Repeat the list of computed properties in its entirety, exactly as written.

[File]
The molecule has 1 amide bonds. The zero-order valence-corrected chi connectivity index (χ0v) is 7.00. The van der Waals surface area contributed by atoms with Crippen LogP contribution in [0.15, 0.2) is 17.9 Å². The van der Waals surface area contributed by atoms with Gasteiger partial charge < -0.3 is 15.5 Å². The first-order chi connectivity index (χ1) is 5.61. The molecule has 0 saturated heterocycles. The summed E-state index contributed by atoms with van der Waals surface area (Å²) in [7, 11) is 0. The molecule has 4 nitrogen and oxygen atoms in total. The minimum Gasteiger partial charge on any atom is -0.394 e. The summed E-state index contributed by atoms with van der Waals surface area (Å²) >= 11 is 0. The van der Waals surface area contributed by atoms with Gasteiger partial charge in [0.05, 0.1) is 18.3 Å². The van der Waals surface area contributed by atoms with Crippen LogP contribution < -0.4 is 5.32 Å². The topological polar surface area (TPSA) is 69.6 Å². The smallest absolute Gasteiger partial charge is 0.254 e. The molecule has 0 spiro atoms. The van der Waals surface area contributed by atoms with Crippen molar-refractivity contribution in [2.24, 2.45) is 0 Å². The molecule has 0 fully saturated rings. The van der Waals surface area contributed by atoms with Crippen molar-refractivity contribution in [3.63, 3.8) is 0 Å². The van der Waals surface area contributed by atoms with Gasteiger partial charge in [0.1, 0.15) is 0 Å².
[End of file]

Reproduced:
The molecule has 1 amide bonds. The zero-order valence-corrected chi connectivity index (χ0v) is 7.00. The van der Waals surface area contributed by atoms with Crippen LogP contribution in [0.15, 0.2) is 17.9 Å². The van der Waals surface area contributed by atoms with Gasteiger partial charge < -0.3 is 15.5 Å². The first-order chi connectivity index (χ1) is 5.61. The molecule has 0 saturated heterocycles. The summed E-state index contributed by atoms with van der Waals surface area (Å²) in [7, 11) is 0. The molecule has 4 nitrogen and oxygen atoms in total. The minimum Gasteiger partial charge on any atom is -0.394 e. The summed E-state index contributed by atoms with van der Waals surface area (Å²) >= 11 is 0. The van der Waals surface area contributed by atoms with Gasteiger partial charge in [0.05, 0.1) is 18.3 Å². The van der Waals surface area contributed by atoms with Crippen LogP contribution < -0.4 is 5.32 Å². The topological polar surface area (TPSA) is 69.6 Å². The smallest absolute Gasteiger partial charge is 0.254 e. The molecule has 0 spiro atoms. The van der Waals surface area contributed by atoms with Crippen molar-refractivity contribution in [2.24, 2.45) is 0 Å². The molecule has 0 fully saturated rings. The van der Waals surface area contributed by atoms with Crippen molar-refractivity contribution in [3.63, 3.8) is 0 Å². The van der Waals surface area contributed by atoms with Gasteiger partial charge in [0.1, 0.15) is 0 Å².